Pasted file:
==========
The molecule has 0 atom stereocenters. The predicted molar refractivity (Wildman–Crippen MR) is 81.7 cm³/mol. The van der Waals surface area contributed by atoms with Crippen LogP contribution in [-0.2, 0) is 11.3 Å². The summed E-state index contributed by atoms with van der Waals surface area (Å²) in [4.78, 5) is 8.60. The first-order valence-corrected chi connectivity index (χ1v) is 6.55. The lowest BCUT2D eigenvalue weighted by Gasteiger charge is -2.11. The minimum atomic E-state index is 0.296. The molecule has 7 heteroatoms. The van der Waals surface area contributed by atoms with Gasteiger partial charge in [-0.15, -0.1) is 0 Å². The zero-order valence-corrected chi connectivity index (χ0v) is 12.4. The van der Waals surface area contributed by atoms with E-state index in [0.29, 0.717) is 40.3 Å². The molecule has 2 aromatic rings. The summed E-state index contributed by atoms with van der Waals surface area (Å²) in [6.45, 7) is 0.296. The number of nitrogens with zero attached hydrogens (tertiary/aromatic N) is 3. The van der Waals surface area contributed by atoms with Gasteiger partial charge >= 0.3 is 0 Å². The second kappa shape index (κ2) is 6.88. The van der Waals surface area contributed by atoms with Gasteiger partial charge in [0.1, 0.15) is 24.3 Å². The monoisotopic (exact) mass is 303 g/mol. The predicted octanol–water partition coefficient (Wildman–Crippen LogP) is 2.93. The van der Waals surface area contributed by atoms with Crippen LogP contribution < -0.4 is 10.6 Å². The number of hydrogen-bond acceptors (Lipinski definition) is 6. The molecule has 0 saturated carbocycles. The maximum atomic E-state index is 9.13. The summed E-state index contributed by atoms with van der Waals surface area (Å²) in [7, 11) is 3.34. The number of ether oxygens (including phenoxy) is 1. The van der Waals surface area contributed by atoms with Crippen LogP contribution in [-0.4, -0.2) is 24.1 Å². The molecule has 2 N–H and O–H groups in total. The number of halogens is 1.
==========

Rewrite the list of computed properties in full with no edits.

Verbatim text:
The molecule has 0 atom stereocenters. The predicted molar refractivity (Wildman–Crippen MR) is 81.7 cm³/mol. The van der Waals surface area contributed by atoms with Crippen LogP contribution in [-0.2, 0) is 11.3 Å². The summed E-state index contributed by atoms with van der Waals surface area (Å²) in [4.78, 5) is 8.60. The first-order valence-corrected chi connectivity index (χ1v) is 6.55. The lowest BCUT2D eigenvalue weighted by Gasteiger charge is -2.11. The minimum atomic E-state index is 0.296. The molecule has 7 heteroatoms. The van der Waals surface area contributed by atoms with Gasteiger partial charge in [-0.15, -0.1) is 0 Å². The zero-order valence-corrected chi connectivity index (χ0v) is 12.4. The van der Waals surface area contributed by atoms with E-state index in [0.29, 0.717) is 40.3 Å². The molecule has 2 aromatic rings. The summed E-state index contributed by atoms with van der Waals surface area (Å²) in [6.45, 7) is 0.296. The number of nitrogens with zero attached hydrogens (tertiary/aromatic N) is 3. The van der Waals surface area contributed by atoms with Gasteiger partial charge >= 0.3 is 0 Å². The second kappa shape index (κ2) is 6.88. The van der Waals surface area contributed by atoms with Gasteiger partial charge in [0.1, 0.15) is 24.3 Å². The monoisotopic (exact) mass is 303 g/mol. The predicted octanol–water partition coefficient (Wildman–Crippen LogP) is 2.93. The van der Waals surface area contributed by atoms with Crippen LogP contribution < -0.4 is 10.6 Å². The number of hydrogen-bond acceptors (Lipinski definition) is 6. The molecule has 0 saturated carbocycles. The maximum atomic E-state index is 9.13. The summed E-state index contributed by atoms with van der Waals surface area (Å²) in [7, 11) is 3.34. The number of ether oxygens (including phenoxy) is 1. The van der Waals surface area contributed by atoms with Crippen LogP contribution in [-0.4, -0.2) is 24.1 Å². The molecule has 2 N–H and O–H groups in total. The number of halogens is 1.